Why nothing matters more than a Yellow Pencil

Winning the acclaim and respect of our peers seems to be deep rooted in all artistic endeavour and designers and creatives are no different.

D&AD: that hallowed yellow pencil
D&AD: that hallowed yellow pencil

But it’s also important for business. Entering awards shows that the business cares about creativity and quality, and winning them is affirmation that we are good at it. They say a lot about who we are and why we do what we do.

And, of course, not all awards are the same – some matter more than others! And, to us at Seymourpowell, as in most of the agencies I know, the Yellow Pencil is the most coveted… well, that’s not quite true, as a Black Pencil is the ultimate aspirational award, but that’s so rare it’s widely considered as unattainable! But coming back to the Yellow - why do we value this award above all others?

It’s because D&AD’s awards focus on creativity – great ideas beautifully executed, a phrase which captures creativity and craft to the exclusion of everything else that tends to clutter and cloud the thinking of judges.

You don’t get a Yellow Pencil for being successful, nor for making money, nor because your mate is a judge, nor because your client is a sponsor. You only get a Yellow Pencil for a brilliant idea which is outstandingly crafted… and that’s a call made by judges who are your peers; these are people whose opinion you respect.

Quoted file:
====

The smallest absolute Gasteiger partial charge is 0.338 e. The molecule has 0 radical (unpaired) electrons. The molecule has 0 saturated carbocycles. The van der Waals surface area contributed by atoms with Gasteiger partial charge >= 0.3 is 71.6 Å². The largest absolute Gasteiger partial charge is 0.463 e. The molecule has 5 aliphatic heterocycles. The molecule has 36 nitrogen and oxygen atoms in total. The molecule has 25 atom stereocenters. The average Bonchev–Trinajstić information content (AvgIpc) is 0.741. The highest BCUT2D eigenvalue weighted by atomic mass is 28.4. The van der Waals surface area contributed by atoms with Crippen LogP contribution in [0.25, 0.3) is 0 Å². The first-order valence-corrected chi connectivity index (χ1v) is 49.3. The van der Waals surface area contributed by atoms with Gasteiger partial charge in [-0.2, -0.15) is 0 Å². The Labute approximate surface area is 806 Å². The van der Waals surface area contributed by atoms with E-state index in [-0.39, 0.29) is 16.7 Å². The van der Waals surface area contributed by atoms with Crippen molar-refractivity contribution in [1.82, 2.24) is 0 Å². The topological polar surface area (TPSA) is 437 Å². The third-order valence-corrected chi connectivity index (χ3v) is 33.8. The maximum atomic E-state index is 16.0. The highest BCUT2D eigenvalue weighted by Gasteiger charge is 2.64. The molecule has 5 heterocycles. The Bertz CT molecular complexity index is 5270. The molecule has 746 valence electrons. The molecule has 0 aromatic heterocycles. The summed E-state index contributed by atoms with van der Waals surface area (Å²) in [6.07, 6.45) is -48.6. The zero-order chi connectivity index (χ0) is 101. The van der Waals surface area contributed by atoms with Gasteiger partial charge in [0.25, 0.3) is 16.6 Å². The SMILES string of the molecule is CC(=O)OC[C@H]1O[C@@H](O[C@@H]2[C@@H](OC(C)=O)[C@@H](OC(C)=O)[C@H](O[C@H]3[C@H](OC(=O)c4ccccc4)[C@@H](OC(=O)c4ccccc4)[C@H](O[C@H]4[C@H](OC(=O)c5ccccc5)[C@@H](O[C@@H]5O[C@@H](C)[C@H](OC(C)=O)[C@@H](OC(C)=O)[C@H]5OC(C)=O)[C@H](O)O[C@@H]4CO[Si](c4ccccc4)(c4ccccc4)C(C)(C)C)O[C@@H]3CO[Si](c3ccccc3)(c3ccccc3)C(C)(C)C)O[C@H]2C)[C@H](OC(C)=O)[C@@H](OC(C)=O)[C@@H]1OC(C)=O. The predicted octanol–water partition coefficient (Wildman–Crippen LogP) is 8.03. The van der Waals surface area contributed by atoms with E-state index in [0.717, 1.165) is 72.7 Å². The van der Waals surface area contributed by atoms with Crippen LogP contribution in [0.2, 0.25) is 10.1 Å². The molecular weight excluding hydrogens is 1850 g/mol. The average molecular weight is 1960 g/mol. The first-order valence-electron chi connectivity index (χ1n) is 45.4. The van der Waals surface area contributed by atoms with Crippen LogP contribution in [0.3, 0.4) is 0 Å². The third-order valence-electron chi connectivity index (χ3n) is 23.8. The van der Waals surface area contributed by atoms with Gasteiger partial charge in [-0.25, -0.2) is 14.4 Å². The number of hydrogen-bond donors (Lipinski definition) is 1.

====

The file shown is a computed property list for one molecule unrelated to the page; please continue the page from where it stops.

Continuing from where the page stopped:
What all that adds up to is rarity. D&AD judges are very picky about what is worthy of a Yellow Pencil; there is a standard below which work should not be awarded and it’s a standard that has been honed and debated among judges for the last 50 years. It’s very hard to win a Yellow Pencil and that makes winning one all the more sweet.

But there’s more to this than just being hard to win. There’s an emotional connection too – I’ve been working with D&AD for about ten years and what I see is a living breathing community of people, both inside and outside the organisation.

Inside, there is its passionate and hard working team; outside, there are the creatives who enter the awards, the judges, the agencies, the educators, and the contributors. And all of them care about creativity and its value and importance to society, to business and to life. This is the view that I value. This is the view which gives the Yellow Pencil its legendary status. And you can’t buy that!

D&AD’s Awards are not for profit. It’s a charity (the money it makes from Awards goes to furthering its charitable aims), which gives its Awards probity – there is no other agenda, there are no awards targets, there are no financial targets, and there are no commercial pressures on judges.

The Yellow Pencil is an unalloyed accolade of creative achievement… that’s it.

And, frankly, how many other awards shows can you say that of?

That’s why nothing matters more.

Dick Powell is D&AD Chairman and founder of Seymourpowell


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